The Battle of the Atlantic and Cyber-espionage

In Churchill’s “The Second World War” the reader has the interesting experience of knowing that Churchill could not reveal the code-breaking operation known as “Ultra.” In discussing the “Battle of the Atlantic” attributes allied success to the technological advances, superior organization, and fighting prowess of the Royal Navy. While this is undoubtedly true it is not the entire truth. We now know that at critical junctures, when the codebreakers were able to rapidly decrypt the German messages, success in sinking U-boats and getting convoys to Britain unharmed increased dramatically.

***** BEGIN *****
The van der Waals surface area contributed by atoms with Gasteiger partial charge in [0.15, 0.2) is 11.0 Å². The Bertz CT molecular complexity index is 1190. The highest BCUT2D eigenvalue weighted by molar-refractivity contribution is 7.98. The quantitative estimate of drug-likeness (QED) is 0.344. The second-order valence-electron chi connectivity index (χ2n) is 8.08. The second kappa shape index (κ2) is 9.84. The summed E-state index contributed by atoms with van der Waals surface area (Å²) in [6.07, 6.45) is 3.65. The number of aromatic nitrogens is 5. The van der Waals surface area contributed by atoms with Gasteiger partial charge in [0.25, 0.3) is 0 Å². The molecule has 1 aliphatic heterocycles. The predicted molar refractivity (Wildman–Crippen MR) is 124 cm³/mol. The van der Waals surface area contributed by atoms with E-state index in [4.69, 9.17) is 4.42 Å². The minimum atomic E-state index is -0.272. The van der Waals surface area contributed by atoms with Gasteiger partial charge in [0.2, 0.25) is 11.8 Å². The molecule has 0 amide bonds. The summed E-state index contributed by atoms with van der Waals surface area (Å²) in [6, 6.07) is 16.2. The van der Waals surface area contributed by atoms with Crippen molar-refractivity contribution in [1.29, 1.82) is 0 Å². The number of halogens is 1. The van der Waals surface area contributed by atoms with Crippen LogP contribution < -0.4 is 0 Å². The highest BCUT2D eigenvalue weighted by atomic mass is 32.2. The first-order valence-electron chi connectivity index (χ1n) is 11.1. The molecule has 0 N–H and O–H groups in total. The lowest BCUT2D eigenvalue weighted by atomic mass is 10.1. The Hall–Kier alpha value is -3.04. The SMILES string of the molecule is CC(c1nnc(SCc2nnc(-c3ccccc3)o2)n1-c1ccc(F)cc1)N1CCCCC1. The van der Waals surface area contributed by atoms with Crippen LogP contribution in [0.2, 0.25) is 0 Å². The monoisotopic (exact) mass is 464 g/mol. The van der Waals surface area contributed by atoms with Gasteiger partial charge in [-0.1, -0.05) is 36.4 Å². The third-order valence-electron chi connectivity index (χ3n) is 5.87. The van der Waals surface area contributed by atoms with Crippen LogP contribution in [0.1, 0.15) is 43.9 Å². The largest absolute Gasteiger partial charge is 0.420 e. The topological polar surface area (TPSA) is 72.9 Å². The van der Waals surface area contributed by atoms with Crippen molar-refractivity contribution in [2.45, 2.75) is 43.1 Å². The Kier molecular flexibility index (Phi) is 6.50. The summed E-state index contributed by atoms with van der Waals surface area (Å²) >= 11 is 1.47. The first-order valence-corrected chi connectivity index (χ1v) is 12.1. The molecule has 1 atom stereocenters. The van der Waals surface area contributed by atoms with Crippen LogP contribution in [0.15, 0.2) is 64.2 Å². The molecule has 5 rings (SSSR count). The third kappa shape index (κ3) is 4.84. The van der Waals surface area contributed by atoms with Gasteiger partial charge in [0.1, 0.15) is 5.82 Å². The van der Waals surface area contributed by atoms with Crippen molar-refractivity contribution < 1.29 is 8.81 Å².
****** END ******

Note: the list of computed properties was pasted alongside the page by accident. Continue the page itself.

Cyber-war and espionage takes place largely in the dark. Absent theatrical indictments and the spotty information provided from the Snowden NSA leaks, the success of attacks and counterattacks is obscured. What is undeniable is that an enormous transfer of intellectual property has taken place from the United States to China. Other issues may grab headlines but this is a truly dangerous threat, one that has the power to undermine the United States’ economic and military dominance. There seems to be a response from the United States government to this cyber-theft but it certainly has not deterred, or even slowed, the foreign assault on intellectual property in this country. The lack of visible response undermines faith in the will and strength of the United States government. Now, this is not in the same style of direct, total, existential struggle that Britain was engaged in during the Second World War but it is certainly a conflict which involves the modern lifeblood of 21st Century nations: information. I hope that there are coordinated responses, both diplomatically and in aggressive cyber counterattacks, so that today’s record of events is omitting a battle-changing secret that will be revealed long after the world is aware of the winners and losers.